I have owned a Suzuki DL650 Vstrom for ten years now and bought it just before a touring holiday into the highlands of Scotland. By the time I returned, I had decided I wanted a little more acceleration than I had when I had luggage and a pillion on board. So I decided to lower the gear ratio slightly.

Sacrificing A Little Top Speed Will Help Acceleration

Sacrificing a little top speed in favour of a shorter ratio for better acceleration wasn’t a problem for me, so I went one tooth down on the front sprocket and left the rear the same.

As well as giving me better acceleration the lower gear ratio was great for slow speed off-road riding. When riding solo it made a huge difference to acceleration and as the little Vstrom couldn’t hit the rev limiter with standard gearing, It actually increased the overall top speed.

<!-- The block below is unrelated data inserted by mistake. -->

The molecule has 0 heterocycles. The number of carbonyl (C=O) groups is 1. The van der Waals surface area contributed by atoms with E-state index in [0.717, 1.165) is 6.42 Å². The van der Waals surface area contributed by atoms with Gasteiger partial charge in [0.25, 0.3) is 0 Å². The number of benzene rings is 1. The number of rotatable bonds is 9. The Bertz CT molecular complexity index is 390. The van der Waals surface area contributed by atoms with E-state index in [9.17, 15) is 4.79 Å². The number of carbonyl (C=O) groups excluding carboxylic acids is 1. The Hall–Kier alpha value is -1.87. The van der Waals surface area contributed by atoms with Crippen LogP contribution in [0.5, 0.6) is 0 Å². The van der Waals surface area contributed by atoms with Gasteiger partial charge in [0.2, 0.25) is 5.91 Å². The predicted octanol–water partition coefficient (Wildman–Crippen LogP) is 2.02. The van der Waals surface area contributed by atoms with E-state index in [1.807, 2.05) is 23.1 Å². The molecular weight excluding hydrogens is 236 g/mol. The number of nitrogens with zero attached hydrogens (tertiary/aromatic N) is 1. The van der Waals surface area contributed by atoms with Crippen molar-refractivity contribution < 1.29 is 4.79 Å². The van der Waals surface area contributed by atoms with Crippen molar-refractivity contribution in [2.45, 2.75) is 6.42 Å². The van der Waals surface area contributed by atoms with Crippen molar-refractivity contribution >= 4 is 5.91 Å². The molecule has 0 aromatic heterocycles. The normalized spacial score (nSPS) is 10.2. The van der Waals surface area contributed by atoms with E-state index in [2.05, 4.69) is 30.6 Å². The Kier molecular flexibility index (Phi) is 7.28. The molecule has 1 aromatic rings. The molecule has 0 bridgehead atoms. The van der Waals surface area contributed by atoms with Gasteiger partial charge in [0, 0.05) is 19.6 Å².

This all suited me great at the time. I spent a lot of time off-road and even took the Vstrom on a few track-days. The extra acceleration meant it surprised a lot of people riding much faster bikes.

The only down side was increased fuel consumption, especially if I was generous with the throttle. Now, I have slowed down a bit, and I ride more on the road, so I switched back to the standard gearing. I enjoy the more relaxed ride just as much now as I enjoyed the extra acceleration back then.

Vstrom At Cadwell
Riding Solo On A Track Day At Cadwell Park, a tight, twisty circuit = Lower gearing for maximum acceleration